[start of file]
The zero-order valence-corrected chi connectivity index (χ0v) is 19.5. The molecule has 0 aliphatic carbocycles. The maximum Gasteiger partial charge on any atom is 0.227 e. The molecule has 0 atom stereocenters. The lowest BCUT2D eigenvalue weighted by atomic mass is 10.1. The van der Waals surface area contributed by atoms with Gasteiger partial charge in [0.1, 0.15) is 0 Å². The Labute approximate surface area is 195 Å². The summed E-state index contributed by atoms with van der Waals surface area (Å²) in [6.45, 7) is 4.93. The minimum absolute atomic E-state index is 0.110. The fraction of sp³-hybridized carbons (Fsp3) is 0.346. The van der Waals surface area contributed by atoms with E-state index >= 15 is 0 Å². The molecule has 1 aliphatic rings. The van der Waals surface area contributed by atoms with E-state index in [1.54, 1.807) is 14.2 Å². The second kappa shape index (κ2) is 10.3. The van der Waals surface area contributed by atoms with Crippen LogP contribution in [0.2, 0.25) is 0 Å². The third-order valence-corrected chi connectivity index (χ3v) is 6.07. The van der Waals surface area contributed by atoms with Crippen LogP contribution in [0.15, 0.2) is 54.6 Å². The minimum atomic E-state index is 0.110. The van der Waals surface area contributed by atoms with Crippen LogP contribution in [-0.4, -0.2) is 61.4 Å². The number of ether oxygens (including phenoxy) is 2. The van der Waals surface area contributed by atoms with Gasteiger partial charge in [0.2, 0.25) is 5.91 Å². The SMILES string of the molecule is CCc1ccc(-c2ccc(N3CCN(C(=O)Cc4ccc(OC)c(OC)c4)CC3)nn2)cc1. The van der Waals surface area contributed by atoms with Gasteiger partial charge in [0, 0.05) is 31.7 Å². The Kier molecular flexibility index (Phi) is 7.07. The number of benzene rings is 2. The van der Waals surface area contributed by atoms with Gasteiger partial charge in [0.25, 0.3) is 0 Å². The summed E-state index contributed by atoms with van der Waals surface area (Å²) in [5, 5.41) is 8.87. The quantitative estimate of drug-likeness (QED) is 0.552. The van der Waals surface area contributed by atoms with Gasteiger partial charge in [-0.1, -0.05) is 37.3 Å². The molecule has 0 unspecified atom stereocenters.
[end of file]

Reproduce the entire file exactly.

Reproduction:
The zero-order valence-corrected chi connectivity index (χ0v) is 19.5. The molecule has 0 aliphatic carbocycles. The maximum Gasteiger partial charge on any atom is 0.227 e. The molecule has 0 atom stereocenters. The lowest BCUT2D eigenvalue weighted by atomic mass is 10.1. The van der Waals surface area contributed by atoms with Gasteiger partial charge in [0.1, 0.15) is 0 Å². The Labute approximate surface area is 195 Å². The summed E-state index contributed by atoms with van der Waals surface area (Å²) in [6.45, 7) is 4.93. The minimum absolute atomic E-state index is 0.110. The fraction of sp³-hybridized carbons (Fsp3) is 0.346. The van der Waals surface area contributed by atoms with E-state index >= 15 is 0 Å². The molecule has 1 aliphatic rings. The van der Waals surface area contributed by atoms with E-state index in [1.54, 1.807) is 14.2 Å². The second kappa shape index (κ2) is 10.3. The van der Waals surface area contributed by atoms with Crippen LogP contribution in [0.2, 0.25) is 0 Å². The third-order valence-corrected chi connectivity index (χ3v) is 6.07. The van der Waals surface area contributed by atoms with Crippen LogP contribution in [0.15, 0.2) is 54.6 Å². The minimum atomic E-state index is 0.110. The van der Waals surface area contributed by atoms with Crippen LogP contribution in [-0.4, -0.2) is 61.4 Å². The number of ether oxygens (including phenoxy) is 2. The van der Waals surface area contributed by atoms with Gasteiger partial charge in [0.2, 0.25) is 5.91 Å². The SMILES string of the molecule is CCc1ccc(-c2ccc(N3CCN(C(=O)Cc4ccc(OC)c(OC)c4)CC3)nn2)cc1. The van der Waals surface area contributed by atoms with Gasteiger partial charge in [0, 0.05) is 31.7 Å². The Kier molecular flexibility index (Phi) is 7.07. The number of benzene rings is 2. The van der Waals surface area contributed by atoms with Gasteiger partial charge in [0.25, 0.3) is 0 Å². The summed E-state index contributed by atoms with van der Waals surface area (Å²) in [5, 5.41) is 8.87. The quantitative estimate of drug-likeness (QED) is 0.552. The van der Waals surface area contributed by atoms with Gasteiger partial charge in [-0.1, -0.05) is 37.3 Å². The molecule has 0 unspecified atom stereocenters.